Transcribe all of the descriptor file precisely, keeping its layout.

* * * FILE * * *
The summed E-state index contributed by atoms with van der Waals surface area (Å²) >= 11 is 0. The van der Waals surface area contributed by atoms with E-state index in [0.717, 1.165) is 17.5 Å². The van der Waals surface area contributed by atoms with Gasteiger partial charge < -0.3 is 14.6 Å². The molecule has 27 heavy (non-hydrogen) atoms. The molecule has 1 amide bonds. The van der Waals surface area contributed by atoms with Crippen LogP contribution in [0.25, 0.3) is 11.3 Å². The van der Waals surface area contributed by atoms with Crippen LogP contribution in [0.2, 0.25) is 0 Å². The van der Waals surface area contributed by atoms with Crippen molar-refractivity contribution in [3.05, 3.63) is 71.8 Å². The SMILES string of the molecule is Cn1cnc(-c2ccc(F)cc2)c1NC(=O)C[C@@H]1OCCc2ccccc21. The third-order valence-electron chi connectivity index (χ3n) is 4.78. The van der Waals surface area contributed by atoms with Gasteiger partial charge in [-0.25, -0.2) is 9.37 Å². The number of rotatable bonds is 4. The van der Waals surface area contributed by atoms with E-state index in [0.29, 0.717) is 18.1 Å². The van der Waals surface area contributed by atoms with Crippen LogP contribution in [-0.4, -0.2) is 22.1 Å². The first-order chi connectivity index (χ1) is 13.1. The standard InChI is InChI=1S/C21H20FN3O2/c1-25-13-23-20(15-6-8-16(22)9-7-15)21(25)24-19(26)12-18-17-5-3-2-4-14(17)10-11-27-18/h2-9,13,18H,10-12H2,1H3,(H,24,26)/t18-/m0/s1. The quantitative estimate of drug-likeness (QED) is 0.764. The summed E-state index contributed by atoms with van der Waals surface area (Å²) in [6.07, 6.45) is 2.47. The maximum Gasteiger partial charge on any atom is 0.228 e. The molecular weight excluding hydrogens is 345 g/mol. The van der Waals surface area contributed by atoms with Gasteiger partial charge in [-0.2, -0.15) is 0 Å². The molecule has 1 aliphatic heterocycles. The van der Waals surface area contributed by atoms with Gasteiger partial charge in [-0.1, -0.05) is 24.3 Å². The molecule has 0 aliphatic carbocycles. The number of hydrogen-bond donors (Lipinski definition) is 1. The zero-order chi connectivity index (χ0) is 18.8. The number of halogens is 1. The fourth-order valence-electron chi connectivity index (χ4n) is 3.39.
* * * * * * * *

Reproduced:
The summed E-state index contributed by atoms with van der Waals surface area (Å²) >= 11 is 0. The van der Waals surface area contributed by atoms with E-state index in [0.717, 1.165) is 17.5 Å². The van der Waals surface area contributed by atoms with Gasteiger partial charge < -0.3 is 14.6 Å². The molecule has 27 heavy (non-hydrogen) atoms. The molecule has 1 amide bonds. The van der Waals surface area contributed by atoms with Crippen LogP contribution in [0.25, 0.3) is 11.3 Å². The van der Waals surface area contributed by atoms with Crippen LogP contribution in [0.2, 0.25) is 0 Å². The van der Waals surface area contributed by atoms with Crippen molar-refractivity contribution in [3.05, 3.63) is 71.8 Å². The SMILES string of the molecule is Cn1cnc(-c2ccc(F)cc2)c1NC(=O)C[C@@H]1OCCc2ccccc21. The third-order valence-electron chi connectivity index (χ3n) is 4.78. The van der Waals surface area contributed by atoms with Gasteiger partial charge in [-0.25, -0.2) is 9.37 Å². The number of rotatable bonds is 4. The van der Waals surface area contributed by atoms with E-state index in [0.29, 0.717) is 18.1 Å². The van der Waals surface area contributed by atoms with Crippen LogP contribution in [-0.4, -0.2) is 22.1 Å². The first-order chi connectivity index (χ1) is 13.1. The standard InChI is InChI=1S/C21H20FN3O2/c1-25-13-23-20(15-6-8-16(22)9-7-15)21(25)24-19(26)12-18-17-5-3-2-4-14(17)10-11-27-18/h2-9,13,18H,10-12H2,1H3,(H,24,26)/t18-/m0/s1. The quantitative estimate of drug-likeness (QED) is 0.764. The summed E-state index contributed by atoms with van der Waals surface area (Å²) in [6.07, 6.45) is 2.47. The maximum Gasteiger partial charge on any atom is 0.228 e. The molecular weight excluding hydrogens is 345 g/mol. The van der Waals surface area contributed by atoms with Gasteiger partial charge in [-0.2, -0.15) is 0 Å². The molecule has 1 aliphatic heterocycles. The van der Waals surface area contributed by atoms with Gasteiger partial charge in [-0.1, -0.05) is 24.3 Å². The molecule has 0 aliphatic carbocycles. The number of hydrogen-bond donors (Lipinski definition) is 1. The zero-order chi connectivity index (χ0) is 18.8. The number of halogens is 1. The fourth-order valence-electron chi connectivity index (χ4n) is 3.39.